Plans for the affordable housing project that is set to replace the Elizabeth Street Garden will likely be unveiled by the end of this year, representatives from the city's Department of Housing Preservation and Development (HPD) told neighborhood residents at a community board meeting last night. The meeting was organized by Community Board Two's working group on affordable housing development, created specifically to address issues surrounding the community garden, and was held at the Scholastic Building auditorium in SoHo. It was the first time that representatives from the HPD publicly revealed plans on how they plan to move forward with the conversion of the city-owned site.
"At the end of the day we work in highly populated neighborhoods, and are faced with thinking about trade offs," David Quart, a representative for HPD told a packed auditorium at the meeting Wednesday night. "We are in a position of seniors wanting to age in place, and affordable housing is desperately needed. We believe this property can accommodate affordable housing and open space."
As of now, HPD intends for the construction of a seven-story building on the 20,265 square foot lot to provide affordable housing for seniors. HPD needs the building to have a minimum of 60 units to make the project financially feasible. The agency suggested a range of 60-75 units with each apartment averaging about 800-900 square feet. Of the total space available on the lot, about 15,000 square feet will be used for the new building, and the remaining will be used for retail and open space, that HPD intends to be publicly accessible. Most people gathered at the meeting complained that this would be a paltry amount for open space or a garden.
"Would you consider tearing down the high line to build affordable housing?" Rene Green, an 84-year-old who lives across the street from the Garden asked the HPD representatives. "Then why tear down the magical space that is the Elizabeth Street Garden?" Green suffers from arthritis and said the Garden is one of the few open spaces she can easily access, and also where she finds a sense of community.
HPD is currently in the planning stages of the project they've conducted a land use analysis, gathered socio economic data, and evaluated the financial feasibility of the project. Wednesday night's meeting marked the final stage in that first planning process - getting community input. It was a notion most people present at the meeting were outraged with. The agency had already taken so many preliminary steps without informing community members, people gathered at the meeting said. And while that is standard procedure, those present at the meeting questioned whether city law needed to changed in this regard.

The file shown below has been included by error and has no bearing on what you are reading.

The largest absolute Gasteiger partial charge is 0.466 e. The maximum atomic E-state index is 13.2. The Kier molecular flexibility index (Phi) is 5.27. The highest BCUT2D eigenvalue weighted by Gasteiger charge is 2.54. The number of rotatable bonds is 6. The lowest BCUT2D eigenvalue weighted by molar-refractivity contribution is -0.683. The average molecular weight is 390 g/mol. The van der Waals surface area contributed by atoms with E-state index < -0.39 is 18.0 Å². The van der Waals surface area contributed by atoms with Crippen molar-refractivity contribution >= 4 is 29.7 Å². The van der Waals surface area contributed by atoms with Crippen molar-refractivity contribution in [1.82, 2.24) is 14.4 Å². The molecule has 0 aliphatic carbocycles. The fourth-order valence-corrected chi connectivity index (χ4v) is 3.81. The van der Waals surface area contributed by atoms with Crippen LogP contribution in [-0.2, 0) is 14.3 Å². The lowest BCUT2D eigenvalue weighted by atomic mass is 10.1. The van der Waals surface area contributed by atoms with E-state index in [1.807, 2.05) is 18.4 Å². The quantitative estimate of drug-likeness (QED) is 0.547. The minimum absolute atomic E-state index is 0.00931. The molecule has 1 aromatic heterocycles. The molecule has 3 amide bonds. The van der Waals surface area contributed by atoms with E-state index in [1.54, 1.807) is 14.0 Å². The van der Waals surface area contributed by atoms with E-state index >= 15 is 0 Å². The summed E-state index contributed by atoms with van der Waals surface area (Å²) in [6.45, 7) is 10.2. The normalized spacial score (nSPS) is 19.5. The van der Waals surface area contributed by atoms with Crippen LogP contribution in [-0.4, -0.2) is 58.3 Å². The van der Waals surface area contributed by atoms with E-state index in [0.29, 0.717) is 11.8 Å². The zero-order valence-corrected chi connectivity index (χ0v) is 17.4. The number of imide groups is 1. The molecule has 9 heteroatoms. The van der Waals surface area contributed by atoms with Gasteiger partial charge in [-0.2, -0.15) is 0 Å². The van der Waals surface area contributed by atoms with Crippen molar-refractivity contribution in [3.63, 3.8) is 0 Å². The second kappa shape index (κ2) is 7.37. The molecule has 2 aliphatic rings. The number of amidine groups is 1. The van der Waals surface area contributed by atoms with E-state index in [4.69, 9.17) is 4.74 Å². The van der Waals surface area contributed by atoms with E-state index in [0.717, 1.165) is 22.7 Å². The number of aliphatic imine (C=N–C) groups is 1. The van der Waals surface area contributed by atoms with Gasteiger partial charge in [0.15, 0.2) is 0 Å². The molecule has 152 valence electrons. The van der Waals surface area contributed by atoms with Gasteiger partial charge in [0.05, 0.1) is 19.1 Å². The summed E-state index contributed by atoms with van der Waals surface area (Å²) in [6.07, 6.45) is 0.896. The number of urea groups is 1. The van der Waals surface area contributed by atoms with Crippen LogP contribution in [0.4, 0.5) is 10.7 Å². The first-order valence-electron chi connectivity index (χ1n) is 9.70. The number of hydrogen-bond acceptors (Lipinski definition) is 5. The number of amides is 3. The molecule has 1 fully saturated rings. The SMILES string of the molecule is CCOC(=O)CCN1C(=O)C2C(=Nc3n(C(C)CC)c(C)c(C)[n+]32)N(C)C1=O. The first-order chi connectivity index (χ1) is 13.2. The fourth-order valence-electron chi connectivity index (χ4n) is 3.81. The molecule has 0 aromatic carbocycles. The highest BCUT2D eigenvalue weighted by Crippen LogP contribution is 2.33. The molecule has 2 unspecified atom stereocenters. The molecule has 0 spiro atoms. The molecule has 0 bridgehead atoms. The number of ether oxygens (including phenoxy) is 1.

HPD will likely release the Request for Proposal (RFP) for the site sometime in the spring. It's a long drawn out process from there. Developers have about three months to submit proposals. HPD will then review the submissions and make a final decision by the end of the year. But that's in many ways just the beginning. The application will then have to go through a ULURP process this is another juncture where community members will be able to voice their input. Construction won't likely start until early 2018, and the project is expected to be complete in early 2020.
Community Board 2 has been opposed to the project right from the start, and a lot of the people present at the meeting Wednesday echoed that opposition.
"This is not a divided community," Kent Barwick, a representative from the Elizabeth Street Garden, said at the meeting. "Over the years we have learned to work together, suffer together, and achieve things together. There is no need for New Yorkers who care about housing, seniors, and open space to be divided. The role for the government is to build consensus."
Several community members, and representatives of the community board have pointed to alternate government owned sites in the neighborhood such as an empty lot of 388 Hudson Street, and a parking lot in the neighborhood owned by the federal government. As to the latter, HPD representatives said they had no jurisdiction, but the agency is looking into the viability of developing housing at the Hudson Street property.
Most local elected officials are also in support of the Garden. The most notable exception is City Councilperson Margaret Chin.
"Seniors built our neighborhood and now they can't stay in it," Chin said. "I'm here to support HPD's presentation. As in any development, this project can include open space and play space too. We just need to work together to secure maximum benefit from this city owned site."
One of the major points of contention is that the Elizabeth Street Garden isn't in fact officially recognized by the city as a community garden. And this technicality has allowed the HPD to move ahead with its plans. Neighbors and those who help take care of the garden however argue that the space has come to be a neighborhood asset and a vital symbol of the lack of open space in the area.
The land that the garden sits on today first functioned as an outdoor space for the former P.S. 106. The school was demolished in the 1970s, and the garden lot remained vacant for several years. The community board passed a resolution in the 1990s to lease the space to the Elizabeth Street Gallery on a month-to-month basis, and the organization cleaned up the space, and has helped maintain the garden since. In 2014, the community board passed a resolution to preserve the garden. The garden is located in what is historically known as the Special Little Italy District.
The community board's role is only advisory in nature, and as of now the HPD is likely to release its RFP sometime in the spring.
All the Elizabeth Street Garden Coverage [Curbed]